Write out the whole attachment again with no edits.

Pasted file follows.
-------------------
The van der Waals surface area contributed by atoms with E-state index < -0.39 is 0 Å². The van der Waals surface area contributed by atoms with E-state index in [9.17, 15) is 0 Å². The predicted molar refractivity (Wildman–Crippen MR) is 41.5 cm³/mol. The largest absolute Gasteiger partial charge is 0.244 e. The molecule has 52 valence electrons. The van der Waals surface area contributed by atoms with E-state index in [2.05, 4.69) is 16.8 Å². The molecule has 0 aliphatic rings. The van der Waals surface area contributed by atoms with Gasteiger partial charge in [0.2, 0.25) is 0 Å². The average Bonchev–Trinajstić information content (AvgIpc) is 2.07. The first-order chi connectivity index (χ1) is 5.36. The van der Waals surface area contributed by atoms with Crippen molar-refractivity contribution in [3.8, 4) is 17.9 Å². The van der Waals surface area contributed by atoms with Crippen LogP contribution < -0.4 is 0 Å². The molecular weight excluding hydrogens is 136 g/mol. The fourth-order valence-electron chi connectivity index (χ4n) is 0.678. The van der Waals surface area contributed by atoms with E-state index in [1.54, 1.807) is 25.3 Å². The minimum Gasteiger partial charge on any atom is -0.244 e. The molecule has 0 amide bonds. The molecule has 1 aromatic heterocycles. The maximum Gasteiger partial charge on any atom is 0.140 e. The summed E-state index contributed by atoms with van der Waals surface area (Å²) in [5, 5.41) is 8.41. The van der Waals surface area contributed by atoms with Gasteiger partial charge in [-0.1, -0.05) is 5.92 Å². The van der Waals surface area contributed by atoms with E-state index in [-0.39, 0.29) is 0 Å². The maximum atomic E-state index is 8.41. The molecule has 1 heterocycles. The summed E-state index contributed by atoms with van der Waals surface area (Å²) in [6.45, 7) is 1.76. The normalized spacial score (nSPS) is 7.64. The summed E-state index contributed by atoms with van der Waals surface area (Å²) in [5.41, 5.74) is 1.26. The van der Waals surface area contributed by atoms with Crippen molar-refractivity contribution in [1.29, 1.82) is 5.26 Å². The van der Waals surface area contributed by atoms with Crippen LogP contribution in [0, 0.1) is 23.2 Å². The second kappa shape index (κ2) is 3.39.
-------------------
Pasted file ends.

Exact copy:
The van der Waals surface area contributed by atoms with E-state index < -0.39 is 0 Å². The van der Waals surface area contributed by atoms with E-state index in [9.17, 15) is 0 Å². The predicted molar refractivity (Wildman–Crippen MR) is 41.5 cm³/mol. The largest absolute Gasteiger partial charge is 0.244 e. The molecule has 52 valence electrons. The van der Waals surface area contributed by atoms with E-state index in [2.05, 4.69) is 16.8 Å². The molecule has 0 aliphatic rings. The van der Waals surface area contributed by atoms with Gasteiger partial charge in [0.2, 0.25) is 0 Å². The average Bonchev–Trinajstić information content (AvgIpc) is 2.07. The first-order chi connectivity index (χ1) is 5.36. The van der Waals surface area contributed by atoms with Crippen molar-refractivity contribution in [3.8, 4) is 17.9 Å². The van der Waals surface area contributed by atoms with Crippen LogP contribution < -0.4 is 0 Å². The molecular weight excluding hydrogens is 136 g/mol. The fourth-order valence-electron chi connectivity index (χ4n) is 0.678. The van der Waals surface area contributed by atoms with E-state index in [1.54, 1.807) is 25.3 Å². The minimum Gasteiger partial charge on any atom is -0.244 e. The molecule has 0 amide bonds. The molecule has 1 aromatic heterocycles. The maximum Gasteiger partial charge on any atom is 0.140 e. The summed E-state index contributed by atoms with van der Waals surface area (Å²) in [5, 5.41) is 8.41. The van der Waals surface area contributed by atoms with Gasteiger partial charge in [-0.1, -0.05) is 5.92 Å². The van der Waals surface area contributed by atoms with E-state index in [-0.39, 0.29) is 0 Å². The maximum atomic E-state index is 8.41. The molecule has 1 heterocycles. The summed E-state index contributed by atoms with van der Waals surface area (Å²) in [6.45, 7) is 1.76. The normalized spacial score (nSPS) is 7.64. The summed E-state index contributed by atoms with van der Waals surface area (Å²) in [5.41, 5.74) is 1.26. The van der Waals surface area contributed by atoms with Crippen molar-refractivity contribution in [1.29, 1.82) is 5.26 Å². The van der Waals surface area contributed by atoms with Crippen LogP contribution in [0, 0.1) is 23.2 Å². The second kappa shape index (κ2) is 3.39.